Diablo, a Doberman, rescued from icy lake

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We’re not sure every firefighter in America would, without so much as a second thought, rush into an icy lake to save a panicky Doberman named Diablo.

But these two members of the St. Louis Fire Department’s Rescue Squad 1C did, and as a result Diablo has lived to chase geese another day.

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Diablo was with his owner at O’Fallon Park Sunday afternoon when he spotted a goose and ran onto the lake after it, falling through the ice and struggling to get out.

Firefighter Demetris Alfred said the dog was in he icy waters for about 25 minutes. Firefighter Stan Baynes said the dog was clearly struggling: “He kept rolling over and submerging.”

rescue5The two firefighters managed to reach the dog, get him aboard a ladder, and pull him to shore, where owner Jason Newsome was waiting with a blanket.

After warming the dog up, he took him to a veterinarian to be checked out.

The scene was captured by St. Louis Post-Dispatch photographer J.B. Forbes.

You can see the entire slideshow here.

(Photos: J.B. Forbes / St. Louis Post-Dispatch)

Police chief rescues boy’s dog from icy lake

The police chief of Kingston, N.H., jumped into an icy lake to save a boy’s dog — a Chihuahua-dachschund mix named Chloe.

Three-and-a-half-year-old Jason Bragg was standing on the edge of the lake watching as Chloe fell through the ice, then struggled unsuccessfully to pull herself out of the water, according to the Union-Leader in Manchester.

That’s when Police Chief Donald Briggs Jr. arrived, jumped in the water and began smashing the inch-thick ice to work his way 30 feet from shore to the yelping dog.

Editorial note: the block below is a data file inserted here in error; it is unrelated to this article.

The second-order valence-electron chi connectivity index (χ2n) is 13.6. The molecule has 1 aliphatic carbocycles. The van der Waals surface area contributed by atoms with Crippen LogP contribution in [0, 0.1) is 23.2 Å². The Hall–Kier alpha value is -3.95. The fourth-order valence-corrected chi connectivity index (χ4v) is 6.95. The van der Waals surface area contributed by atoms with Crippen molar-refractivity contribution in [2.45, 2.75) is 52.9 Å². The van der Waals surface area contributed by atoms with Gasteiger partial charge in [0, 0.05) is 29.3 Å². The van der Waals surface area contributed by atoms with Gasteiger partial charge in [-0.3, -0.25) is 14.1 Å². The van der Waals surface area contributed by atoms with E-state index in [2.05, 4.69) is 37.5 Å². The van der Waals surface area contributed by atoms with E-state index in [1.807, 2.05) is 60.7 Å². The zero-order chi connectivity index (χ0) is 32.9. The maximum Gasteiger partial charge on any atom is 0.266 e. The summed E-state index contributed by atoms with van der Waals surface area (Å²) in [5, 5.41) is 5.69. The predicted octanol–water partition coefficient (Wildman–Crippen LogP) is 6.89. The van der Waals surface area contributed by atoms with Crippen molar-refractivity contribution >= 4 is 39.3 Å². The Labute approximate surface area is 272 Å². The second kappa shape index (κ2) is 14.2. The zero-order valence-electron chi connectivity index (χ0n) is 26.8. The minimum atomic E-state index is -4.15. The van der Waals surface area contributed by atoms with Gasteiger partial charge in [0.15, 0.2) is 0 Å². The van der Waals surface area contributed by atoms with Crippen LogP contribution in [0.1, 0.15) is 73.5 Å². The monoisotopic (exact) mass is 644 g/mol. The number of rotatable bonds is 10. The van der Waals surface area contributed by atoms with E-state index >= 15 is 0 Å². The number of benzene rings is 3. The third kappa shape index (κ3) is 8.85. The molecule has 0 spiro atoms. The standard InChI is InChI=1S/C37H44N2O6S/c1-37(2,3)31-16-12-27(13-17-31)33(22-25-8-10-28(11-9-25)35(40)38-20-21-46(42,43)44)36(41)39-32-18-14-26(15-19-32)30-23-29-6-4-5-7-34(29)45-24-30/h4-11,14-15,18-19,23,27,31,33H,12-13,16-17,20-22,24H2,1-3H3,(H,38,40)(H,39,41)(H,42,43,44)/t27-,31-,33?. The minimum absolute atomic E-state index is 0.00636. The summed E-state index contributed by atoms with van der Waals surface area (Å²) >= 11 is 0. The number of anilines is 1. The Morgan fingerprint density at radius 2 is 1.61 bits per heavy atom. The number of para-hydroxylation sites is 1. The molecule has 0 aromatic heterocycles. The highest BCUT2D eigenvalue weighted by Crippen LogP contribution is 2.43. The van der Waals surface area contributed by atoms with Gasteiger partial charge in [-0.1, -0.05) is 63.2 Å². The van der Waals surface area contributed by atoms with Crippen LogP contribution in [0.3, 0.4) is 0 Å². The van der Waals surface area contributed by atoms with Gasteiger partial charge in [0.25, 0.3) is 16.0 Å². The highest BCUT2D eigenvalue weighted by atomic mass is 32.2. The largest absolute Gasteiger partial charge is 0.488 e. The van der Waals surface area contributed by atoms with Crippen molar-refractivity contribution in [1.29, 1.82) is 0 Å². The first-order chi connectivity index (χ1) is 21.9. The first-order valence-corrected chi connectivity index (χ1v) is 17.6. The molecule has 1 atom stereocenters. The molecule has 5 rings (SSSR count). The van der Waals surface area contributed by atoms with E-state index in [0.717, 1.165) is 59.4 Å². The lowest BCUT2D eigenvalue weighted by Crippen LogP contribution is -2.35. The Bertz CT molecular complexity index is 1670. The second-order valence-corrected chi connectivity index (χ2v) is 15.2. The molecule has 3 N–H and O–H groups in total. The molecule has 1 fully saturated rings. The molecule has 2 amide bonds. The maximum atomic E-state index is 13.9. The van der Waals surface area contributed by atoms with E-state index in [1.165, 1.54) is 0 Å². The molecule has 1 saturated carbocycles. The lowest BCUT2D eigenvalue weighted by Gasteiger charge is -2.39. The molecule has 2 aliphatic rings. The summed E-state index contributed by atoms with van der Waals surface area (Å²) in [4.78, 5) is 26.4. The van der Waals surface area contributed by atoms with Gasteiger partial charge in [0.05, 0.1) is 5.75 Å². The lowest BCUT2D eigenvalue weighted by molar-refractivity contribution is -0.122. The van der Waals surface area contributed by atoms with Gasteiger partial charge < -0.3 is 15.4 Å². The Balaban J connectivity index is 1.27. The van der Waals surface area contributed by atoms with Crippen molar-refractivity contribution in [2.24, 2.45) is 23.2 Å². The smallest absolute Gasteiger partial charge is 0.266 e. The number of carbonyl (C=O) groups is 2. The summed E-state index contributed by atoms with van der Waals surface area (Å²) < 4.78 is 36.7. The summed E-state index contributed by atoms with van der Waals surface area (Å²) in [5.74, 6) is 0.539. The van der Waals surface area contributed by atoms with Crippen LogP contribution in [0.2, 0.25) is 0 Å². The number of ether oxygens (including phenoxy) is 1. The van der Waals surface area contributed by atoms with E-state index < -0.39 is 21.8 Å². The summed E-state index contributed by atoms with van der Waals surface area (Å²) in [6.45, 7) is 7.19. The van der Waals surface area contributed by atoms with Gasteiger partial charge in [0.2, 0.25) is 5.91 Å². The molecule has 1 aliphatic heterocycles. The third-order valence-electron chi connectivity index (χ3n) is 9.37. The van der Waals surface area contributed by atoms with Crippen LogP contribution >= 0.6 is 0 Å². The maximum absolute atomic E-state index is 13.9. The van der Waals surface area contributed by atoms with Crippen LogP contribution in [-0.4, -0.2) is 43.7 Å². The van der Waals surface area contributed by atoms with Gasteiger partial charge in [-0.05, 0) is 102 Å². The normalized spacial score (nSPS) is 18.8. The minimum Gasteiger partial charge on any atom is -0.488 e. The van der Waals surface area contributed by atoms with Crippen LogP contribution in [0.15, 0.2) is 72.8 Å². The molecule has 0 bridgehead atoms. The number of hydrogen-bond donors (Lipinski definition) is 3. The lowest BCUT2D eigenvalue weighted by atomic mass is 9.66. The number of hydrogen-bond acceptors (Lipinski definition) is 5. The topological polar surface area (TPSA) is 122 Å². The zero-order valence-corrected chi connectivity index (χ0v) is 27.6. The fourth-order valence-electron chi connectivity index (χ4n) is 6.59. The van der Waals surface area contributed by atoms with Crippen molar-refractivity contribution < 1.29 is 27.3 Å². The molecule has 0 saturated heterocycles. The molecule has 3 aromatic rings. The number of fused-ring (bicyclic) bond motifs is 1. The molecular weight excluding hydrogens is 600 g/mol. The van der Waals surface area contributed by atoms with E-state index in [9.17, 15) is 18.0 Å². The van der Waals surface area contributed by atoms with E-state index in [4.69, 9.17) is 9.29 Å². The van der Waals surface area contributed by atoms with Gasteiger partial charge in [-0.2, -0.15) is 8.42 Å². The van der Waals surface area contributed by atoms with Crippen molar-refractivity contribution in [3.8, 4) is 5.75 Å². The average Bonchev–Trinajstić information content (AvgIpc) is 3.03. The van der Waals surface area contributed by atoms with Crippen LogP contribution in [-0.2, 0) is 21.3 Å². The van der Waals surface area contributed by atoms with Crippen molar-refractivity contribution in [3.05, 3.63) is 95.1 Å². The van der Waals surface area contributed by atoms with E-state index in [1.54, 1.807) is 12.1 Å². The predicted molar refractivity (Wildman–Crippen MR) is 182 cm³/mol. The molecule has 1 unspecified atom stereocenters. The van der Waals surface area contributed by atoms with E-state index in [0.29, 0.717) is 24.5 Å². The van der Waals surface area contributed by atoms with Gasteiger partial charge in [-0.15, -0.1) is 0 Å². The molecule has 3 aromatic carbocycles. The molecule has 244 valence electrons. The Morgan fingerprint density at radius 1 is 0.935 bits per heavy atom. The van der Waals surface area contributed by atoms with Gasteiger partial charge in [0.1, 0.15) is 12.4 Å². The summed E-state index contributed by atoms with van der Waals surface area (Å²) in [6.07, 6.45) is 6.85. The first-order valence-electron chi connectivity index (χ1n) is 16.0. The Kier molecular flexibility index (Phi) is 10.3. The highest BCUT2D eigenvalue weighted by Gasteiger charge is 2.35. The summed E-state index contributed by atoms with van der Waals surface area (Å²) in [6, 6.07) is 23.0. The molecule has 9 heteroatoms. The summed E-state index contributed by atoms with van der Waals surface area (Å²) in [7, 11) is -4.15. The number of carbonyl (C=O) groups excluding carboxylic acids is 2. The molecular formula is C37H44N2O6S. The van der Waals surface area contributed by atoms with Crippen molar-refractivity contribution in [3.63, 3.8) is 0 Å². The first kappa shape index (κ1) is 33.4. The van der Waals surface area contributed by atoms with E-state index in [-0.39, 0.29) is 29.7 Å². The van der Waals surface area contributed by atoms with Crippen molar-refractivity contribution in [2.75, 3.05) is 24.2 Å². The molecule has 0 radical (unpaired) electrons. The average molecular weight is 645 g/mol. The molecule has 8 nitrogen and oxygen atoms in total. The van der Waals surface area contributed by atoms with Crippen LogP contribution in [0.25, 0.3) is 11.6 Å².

“It was obvious that the dog needed to be rescued,” he later told the newspaper. “The dog kept slipping and going into the water even deeper and my fear was that it was going to drown.”

Briggs brought Chloe back to the beach, where she was wrapped in a blanket and rushed to Plaistow-Kingston Animal Medical Center. Chloe was treated for hypothermia and reunited with the family Tuesday afternoon.

Chloe had escaped from the deck of her home and wandered onto the ice. Jason and his mother were able to find her, but when they called her back, she fell through the ice. The boy’s mother, who called 911, said it was fortunate the chief arrived quickly.

“I appreciate it so much. He basically saved her life,” she said. “The vet said that if she had been in there any longer, she wouldn’t have been so lucky.”

(Photo by DAVID LANE / Union-Leader)

Odd behavior along an even odder sea

Driving down a two-lane highway whose dips send your stomach somewhere in the vicinity above your lungs, alongside an accidental lake that is saltier than the ocean, through a landscape that can only be described as lunar, you know there’s a good chance things might turn weird — if they haven’t already.

There are, I’m convinced, certain little pockets of America that attract the eccentric — the sort of people who  march, to use a cliche, to the beat of a different drummer, or, given how alien and variable their rhythms may seem, perhaps to no drummer at all. They are like highly spicy food: You can avoid them and play it safe, or you can dive in, which could leave you dazzled, or possibly being asked for some spare change.

Which brings us to the Salton Sea.

It wasn’t the first oasis of oddness we’ve encountered on our cross country (twice) journey. Butte, Montana was surely one; along the southern coast of Oregon we unknowingly stepped into another. But unlike those places, the Salton Sea gives you fair warning.

Heading south on Highway 111, the salty lake stretches out to your right, while to your left there’s the jagged outline of bald and craggy mountains. It’s a bumpy, bouncy road, dotted with boarded-up businesses and lonely trailers, punctuated by small towns, recreational areas and wannabe resorts, and populated, in large part, by people who moved there to either get rich or be left alone.

If you ever saw “Plagues & Pleasures on the Salton Sea,” a documentary narrated by John Waters, you have some idea of the place.

I was in more of a hurry than usual — so much so that I didn’t have time to stop at the Fountain of Youth.